Journal of Experimental Psychology: Copyright 2003 by the American Psychological Association, Inc.Learning, Memory, and Cognition 0278-7393/03/$12.00 DOI: 10.1037/0278-7318.104.22.16892003, Vol. 29, No. 4, 539 –553 Representation of Lexical Form Conor T. McLennan, Paul A. Luce, and Jan Charles-Luce University at Buffalo, The State University of New York The authors attempted to determine whether surface representations of spoken words are mapped onto underlying, abstract representations. In particular, they tested the hypothesis that flaps—neutralized allophones of intervocalic /t/s and /d/s—are mapped onto their underlying phonemic counterparts. In 6 repetition priming experiments, participants responded to stimuli in 2 blocks of trials. Stimuli in the 1st block served as primes and those in the 2nd as targets. Primes and targets consisted of English words containing intervocalic /t/s and /d/s that, when produced casually, were flapped. In all 6 experiments, reaction times to target items were measured as a function of prime type. The results provide evidence for both surface and underlying form-based representations. Information-processing theories have typically characterized tations are accessed directly from binary phonetic features. Simi-spoken word perception as being composed of a series of linguistic larly, Klatt’s (1989) LAFS (Lexical Access from Spectra) modelstages of analysis, with form-based (or sound-based) representa- proposes that only context-sensitive spectra are computed in thetions becoming successively more abstract at each stage of pro- process of mapping waveform onto word. In short, although bothcessing. Studdert-Kennedy (1974) provided one of the earliest mediated and direct access theories assume that sensory informa-explicit articulations of this kind of mediated lexical access model, tion is initially recoded in some manner, they differ as to whetherwhich itself drew inspiration from linguistic theory (see Bloom- additional levels of representation intervene between sensory re-field, 1933; Chomsky & Halle, 1968; Harris, 1955; Kenstowicz & coding and lexical representation.Kisseberth, 1979; see also Jusczyk & Luce, 2002, for a discus- Examples of direct and mediated models are illustrated in Fig-sion). More contemporary examples of mediated access can be ure 1. According to extreme direct access models, auditory repre-found in computational models of spoken word recognition such as sentations based on initial sensory recoding are mapped directlyTRACE (McClelland & Elman, 1986), Shortlist (Norris, 1994), onto form-based representations, which are then used to contactand PARSYN (Luce, Goldinger, Auer, & Vitevitch, 2000). lemmas. In contrast, mediated access models posit some form of Recently, these mediated access models have been challenged intermediate representations between initial recoding and lexicalby proposals that eschew the postulation of intermediate represen- representation, illustrated in Figure 1 as allophones, phonemes,tations. According to direct access models, after the initial recod- and syllables.ing of sensory data, information is mapped directly onto form- Evidence in support of direct access models comes from a seriesbased lexical representations. For example, Stevens’s lexical of experiments reported by Marslen-Wilson and Warren (1994).access from features (LAFF) model (see Klatt, 1989) and Marslen- Building on earlier work by Whalen (1984, 1991) and Streeter andWilson and Warren’s (1994; see also Lahiri & Marslen-Wilson, Nigro (1979), Marslen-Wilson and Warren generated a set of1991) direct access featural model propose that lexical represen- cross-spliced words and nonwords, creating subcategorical mis- matches. For example, the initial consonant and vowel of the word jog were spliced onto the final consonant of the word job, resulting in a mismatch between the information in the vowel (which is Conor T. McLennan and Paul A. Luce, Department of Psychology and consistent with a final /g/) and the spliced final consonant /b/. BothCenter for Cognitive Science, University at Buffalo, The State University mediated and direct access theories predict processing costs whenof New York; Jan Charles-Luce, Department of Communicative Disordersand Sciences and Center for Cognitive Science, University at Buffalo, The words are cross spliced with other words because of conflictingState University of New York. information at the lexical level. In the jog/job example, although Portions of this work were presented at the 14th International Congress information in the vowel is consistent with the word jog, the actualof Phonetic Sciences, August, 1999, San Francisco. This research was final consonant (/b/) is consistent with the word job. Thus, both jogsupported in part by Research Grant R01 DC 0265801 from the National and job may be activated and compete for recognition.Institute on Deafness and Other Communication Disorders, National In- Marslen-Wilson and Warren also spliced nonwords with otherstitutes of Health. nonwords. For example, the initial consonant and vowel of the We thank Steve Goldinger, Cynthia Connine, Ken Forster, and LouAnn nonword smod were spliced onto the final consonant of the non-Gerken for helpful discussions regarding various aspects of this project and word smob. Although both direct and mediated access theoriesTheofanis Pantazis and Melissa Pfennig for their help preparing stimuli and predict conflicts when two words are cross spliced, only mediatedrunning participants. Correspondence concerning this article should be addressed to Conor T. access theories predict processing costs when nonwords are crossMcLennan or Paul A. Luce, Language Perception Laboratory, 245 Park spliced with other nonwords. This prediction is based on theHall, Department of Psychology, University at Buffalo, The State Univer- assumption that there will be conflicting cues at a sublexical level.sity of New York, Buffalo, New York 14260. E-mail: mclennan@ In the smod/smob example, although information in the vowel isbuffalo.edu or email@example.com consistent with a final /d/, the actual final consonant is /b/. Poten- 539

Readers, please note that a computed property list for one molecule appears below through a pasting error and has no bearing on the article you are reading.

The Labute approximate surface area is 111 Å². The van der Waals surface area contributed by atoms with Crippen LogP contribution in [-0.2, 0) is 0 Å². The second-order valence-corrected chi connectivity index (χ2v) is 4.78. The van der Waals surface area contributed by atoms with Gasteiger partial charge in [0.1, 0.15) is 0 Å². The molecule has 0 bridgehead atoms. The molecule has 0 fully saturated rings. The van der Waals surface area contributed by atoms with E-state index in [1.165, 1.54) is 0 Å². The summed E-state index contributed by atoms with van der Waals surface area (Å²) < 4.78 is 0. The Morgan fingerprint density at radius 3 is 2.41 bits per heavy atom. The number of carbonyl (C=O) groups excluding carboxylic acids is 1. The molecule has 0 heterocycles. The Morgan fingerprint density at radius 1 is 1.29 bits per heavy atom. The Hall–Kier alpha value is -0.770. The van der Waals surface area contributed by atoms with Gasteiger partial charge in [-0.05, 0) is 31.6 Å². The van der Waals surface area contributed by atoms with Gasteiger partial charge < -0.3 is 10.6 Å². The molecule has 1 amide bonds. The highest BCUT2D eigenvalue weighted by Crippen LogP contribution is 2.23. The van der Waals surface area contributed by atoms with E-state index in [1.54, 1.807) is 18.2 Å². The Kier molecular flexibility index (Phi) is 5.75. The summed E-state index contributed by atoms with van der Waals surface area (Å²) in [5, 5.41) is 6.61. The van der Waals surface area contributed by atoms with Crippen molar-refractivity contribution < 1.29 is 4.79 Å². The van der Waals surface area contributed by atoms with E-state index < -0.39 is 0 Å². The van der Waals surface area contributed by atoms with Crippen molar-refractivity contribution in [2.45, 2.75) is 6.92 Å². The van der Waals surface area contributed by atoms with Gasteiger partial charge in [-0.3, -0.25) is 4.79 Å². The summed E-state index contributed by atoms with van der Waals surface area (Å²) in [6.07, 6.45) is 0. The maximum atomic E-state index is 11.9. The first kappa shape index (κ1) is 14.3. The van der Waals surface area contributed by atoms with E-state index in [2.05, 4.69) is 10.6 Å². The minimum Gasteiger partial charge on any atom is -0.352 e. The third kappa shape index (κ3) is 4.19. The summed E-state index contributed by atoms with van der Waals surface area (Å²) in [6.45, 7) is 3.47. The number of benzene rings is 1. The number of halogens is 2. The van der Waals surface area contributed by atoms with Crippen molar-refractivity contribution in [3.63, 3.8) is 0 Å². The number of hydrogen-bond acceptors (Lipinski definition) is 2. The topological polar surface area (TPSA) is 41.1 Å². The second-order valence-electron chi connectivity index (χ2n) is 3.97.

540 MCLENNAN, LUCE, AND CHARLES-LUCE Figure 1. Illustration of mediated and direct access theories.tial conflicts may arise because some information in the input is Recently, McQueen, Norris, and Cutler (1999) challengedconsistent with the sublexical unit /d/, whereas other information is Marslen-Wilson and Warren’s finding. They found that the crucialconsistent with the sublexical unit /b/. Direct access theories pre- distinction between words cross spliced with other words anddict no processing cost when nonwords are cross spliced with other nonwords cross spliced with other nonwords could be made tononwords because, according to these theories, no intermediate come and go as a function of task demands. Moreover, they foundrepresentations exist and therefore no representations are in that models with a phonemic level of representation could simulateconflict. the data pattern obtained by Marslen-Wilson and Warren, thus Marslen-Wilson and Warren’s results supported the predictions calling into question the claim that mediated models should alwaysof direct access theories of spoken word recognition: They ob- show effects of conflicting information at a sublexical level. None-served processing costs only when mismatching coarticulatory theless, a lack of positive evidence for sublexical representationsinformation involved words. The critical finding was that non- persists. As a result, the debate between mediated and direct accesswords cross spliced with other nonwords failed to exhibit process- theories remains unresolved.ing costs associated with subcategorical mismatch. Marslen- We examined the status of intermediate representations in moreWilson and Warren concluded that the failure to find effects of detail by exploring the perceptual consequences of allophonicsubcategorical mismatch for nonwords is due to the absence of variation. More specifically, we examined flapping in Americanintermediate representations. English. A flap ( ) is a neutralized version and allophone of